Words by Beez, Illustration by Jeremy Nguyen
High above Manhattan in the law offices of Cohen, Silverstein & Shmeckel, Bryan “Birdman” Williams, better known as Baby, squirts a little Dove moisturizer into his left palm. As his lawyer Joel Silverstein stares at Baby sternly, the Cash Money CEO slowly rubs his hands together, trying to hide the grin the friction causes.
“You can’t just not pay people,” Mr. Silverstein barked at Birdman seated across from his desk.
“What da fuck is you talkin’ bout?” Birdman chirped back.
“We’ve been through this a million times! You can’t agree to things, sign contracts, and then not honor them.”
“I’m a man uh ma word, baby. I say I’ma do it, then I’ma do it.”
“But you do not, Mr. Birdman. Time and time again, you do not.”
“What da fuck is you referring to?”
His attorney sighed. “Lil Wayne, Drake, Tyga, Turk, Mannie Fresh, B.G., Juvenile, W3, EMI, and a whole bunch of other people I can’t even remember. Any of those guys ring a bell? You promised them money, but then you didn’t actually pay them. As your attorney, I need you to disclose to me, in complete confidence, whether this was intentional or merely … many, many … recurring … negligent oversights”.
“Psst. Man, I paid all them motherfuckers.”
“You did not. The evidence is quite clear that you did not. So what I’m trying to figure out, Mr. Birdman, is why not. You can afford it. Look how much money you’ve made! Look at your homes! Why not pay these people the first time, so you don’t have to keep paying me to save your ass?”
“I got da best lawya in the fuckin’ game, baby, dat’s why I pay you!” Birdman goes for the dap, and Mr. Silverstein accepts it.
“Yes, yes. Okay. Perhaps I should speak to Cash Money’s accountant. What’s the name?”
Mr. Silverstein sighed. “No, I know your name.” He then chuckled to himself: “Also, quite a few similarities between you and the other Brian Williams. Forgetfulness…”
“No otha Bryan Williams but me, Birdman.”
Mr. Silverstein stopped chuckling and deadpanned: “Right. So I assume congratulations are in order for your Best Picture Oscar then?”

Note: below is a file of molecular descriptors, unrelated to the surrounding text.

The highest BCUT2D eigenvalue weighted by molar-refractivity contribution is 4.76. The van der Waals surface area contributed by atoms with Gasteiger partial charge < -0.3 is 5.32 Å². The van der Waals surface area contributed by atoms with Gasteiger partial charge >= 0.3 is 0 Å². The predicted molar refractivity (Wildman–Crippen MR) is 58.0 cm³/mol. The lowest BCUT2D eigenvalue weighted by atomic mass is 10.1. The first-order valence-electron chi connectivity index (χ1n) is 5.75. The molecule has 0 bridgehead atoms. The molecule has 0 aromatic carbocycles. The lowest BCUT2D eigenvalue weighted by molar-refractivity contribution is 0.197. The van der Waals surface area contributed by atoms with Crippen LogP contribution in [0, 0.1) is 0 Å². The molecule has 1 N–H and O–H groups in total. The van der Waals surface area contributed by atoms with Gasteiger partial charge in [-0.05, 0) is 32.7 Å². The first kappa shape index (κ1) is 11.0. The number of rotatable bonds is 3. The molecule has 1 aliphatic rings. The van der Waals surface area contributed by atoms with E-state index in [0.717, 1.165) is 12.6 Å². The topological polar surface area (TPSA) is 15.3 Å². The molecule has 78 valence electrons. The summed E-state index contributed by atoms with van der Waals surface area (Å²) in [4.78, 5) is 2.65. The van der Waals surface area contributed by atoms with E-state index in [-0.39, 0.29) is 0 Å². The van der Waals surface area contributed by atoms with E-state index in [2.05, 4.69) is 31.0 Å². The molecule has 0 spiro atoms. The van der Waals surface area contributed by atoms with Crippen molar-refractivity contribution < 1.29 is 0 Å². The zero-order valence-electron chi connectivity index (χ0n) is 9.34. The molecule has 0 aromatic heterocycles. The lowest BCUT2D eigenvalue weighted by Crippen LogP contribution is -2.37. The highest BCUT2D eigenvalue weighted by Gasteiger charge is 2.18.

“Yep, won me an Oscar and erthang. God shine on me again and again, whoadie. Thank you God!”
Mr. Silverstein shuddered in disbelief. “Alrighty. Well, I was asking for the accountant’s name…”
“Nigga, I’m the accountant. Count money all day, nigga. Just this mawnin I opened the account, took the money out and counted it. It was not a difficult procedure. Muthafuckas be goin to school for shit we learned on the streets!”
“Oh my word,” said Joel. He eyed the menorah on his desk and almost felt the rush to rub it for good luck. “Call me an old fuddy-duddy, but I still respect the institution of education. Does Cash Money have an accountant, besides you? Preferably one with a CPA license? Or even a bachelor’s degree? In fact, I’d be happy with a trade school grad at this point.”
“Think we got a Jewish intern. Prolly y’all should talk to him.”
“Joshua, yes I know, he’s my nephew. Thank you again for that. I don’t think he’s qualified to assess the finances of a $51 million lawsuit yet, though.”
Mr. Silverstein paused, stunned. “The Lil Wayne lawsuit. The reason we’re talking!”
“Oh yeah, yeah I know. Na, Wayne is good. He with me.”
“He with you? No, he’s suing you for a lot of money! You promised him $8 million when he finished recording Carter V, remember? We had a long discussion about it before you signed the deal. I said to you, ‘Mr. Birdman, I know you love Wayne, but that’s a lot of money. In this current media climate, it’s going to be very difficult to make back that investment.’ Remember?”
“Oh, we gon’ make $80 million dollars, sho’ thang,” said Baby, and as he assured his lawyer of the impending fortune, he bent down to finger his new Lugz, made of the finest imported leather from discarded Toyota car seats.
“Okay, well I don’t know about that. But even still, that’s not the issue. The issue is you’ve got to pay him for the recordings now! You must honor the deal, or we’ll be headed to court!”
Birdman sat in silence. He reclined in his chair and rubbed his palms together once more. He looked around the room, reached into his pocket and put on his reading glasses. He stared into the distance and mumbled, “Think I love Young Thug.”
Silverstein put his face into his palms. “Okay, I think we’re going to go for a plea deal by reason of mental defect. You know, you may be the first multi-millionaire CEO not fit to stand trial?”
Birdman looked at Silverstein and winked.